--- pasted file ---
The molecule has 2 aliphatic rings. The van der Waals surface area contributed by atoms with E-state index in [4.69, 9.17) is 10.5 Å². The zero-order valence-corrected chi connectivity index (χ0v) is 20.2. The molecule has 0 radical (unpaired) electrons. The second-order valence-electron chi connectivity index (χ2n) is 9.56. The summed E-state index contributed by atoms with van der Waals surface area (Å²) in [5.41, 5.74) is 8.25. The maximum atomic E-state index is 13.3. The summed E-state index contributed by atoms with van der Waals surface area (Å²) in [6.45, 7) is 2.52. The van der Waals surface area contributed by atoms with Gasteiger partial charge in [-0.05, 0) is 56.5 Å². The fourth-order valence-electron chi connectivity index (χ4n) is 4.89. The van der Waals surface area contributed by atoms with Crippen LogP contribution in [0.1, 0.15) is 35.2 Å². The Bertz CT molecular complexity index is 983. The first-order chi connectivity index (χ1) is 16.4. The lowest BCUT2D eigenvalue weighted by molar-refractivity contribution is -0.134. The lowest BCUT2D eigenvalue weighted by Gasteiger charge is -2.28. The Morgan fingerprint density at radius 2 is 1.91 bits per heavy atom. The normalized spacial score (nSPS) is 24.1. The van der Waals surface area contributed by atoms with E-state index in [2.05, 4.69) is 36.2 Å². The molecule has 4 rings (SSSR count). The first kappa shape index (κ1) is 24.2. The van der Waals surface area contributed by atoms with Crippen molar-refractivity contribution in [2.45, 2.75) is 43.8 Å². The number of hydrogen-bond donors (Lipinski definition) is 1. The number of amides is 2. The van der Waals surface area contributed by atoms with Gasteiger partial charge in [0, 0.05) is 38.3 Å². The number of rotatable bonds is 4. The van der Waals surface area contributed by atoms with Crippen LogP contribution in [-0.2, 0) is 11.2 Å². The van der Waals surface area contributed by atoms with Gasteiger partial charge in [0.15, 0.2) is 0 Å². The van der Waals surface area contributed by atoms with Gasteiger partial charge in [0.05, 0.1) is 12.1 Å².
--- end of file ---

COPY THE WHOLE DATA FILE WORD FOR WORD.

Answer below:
The molecule has 2 aliphatic rings. The van der Waals surface area contributed by atoms with E-state index in [4.69, 9.17) is 10.5 Å². The zero-order valence-corrected chi connectivity index (χ0v) is 20.2. The molecule has 0 radical (unpaired) electrons. The second-order valence-electron chi connectivity index (χ2n) is 9.56. The summed E-state index contributed by atoms with van der Waals surface area (Å²) in [5.41, 5.74) is 8.25. The maximum atomic E-state index is 13.3. The summed E-state index contributed by atoms with van der Waals surface area (Å²) in [6.45, 7) is 2.52. The van der Waals surface area contributed by atoms with Gasteiger partial charge in [-0.05, 0) is 56.5 Å². The fourth-order valence-electron chi connectivity index (χ4n) is 4.89. The van der Waals surface area contributed by atoms with Crippen LogP contribution in [0.1, 0.15) is 35.2 Å². The Bertz CT molecular complexity index is 983. The first-order chi connectivity index (χ1) is 16.4. The lowest BCUT2D eigenvalue weighted by molar-refractivity contribution is -0.134. The lowest BCUT2D eigenvalue weighted by Gasteiger charge is -2.28. The Morgan fingerprint density at radius 2 is 1.91 bits per heavy atom. The normalized spacial score (nSPS) is 24.1. The van der Waals surface area contributed by atoms with E-state index in [2.05, 4.69) is 36.2 Å². The molecule has 4 rings (SSSR count). The first kappa shape index (κ1) is 24.2. The van der Waals surface area contributed by atoms with Crippen molar-refractivity contribution in [2.45, 2.75) is 43.8 Å². The number of hydrogen-bond donors (Lipinski definition) is 1. The number of amides is 2. The van der Waals surface area contributed by atoms with Gasteiger partial charge in [0, 0.05) is 38.3 Å². The number of rotatable bonds is 4. The van der Waals surface area contributed by atoms with Crippen LogP contribution in [-0.2, 0) is 11.2 Å². The van der Waals surface area contributed by atoms with Gasteiger partial charge in [0.15, 0.2) is 0 Å². The van der Waals surface area contributed by atoms with Gasteiger partial charge in [0.05, 0.1) is 12.1 Å².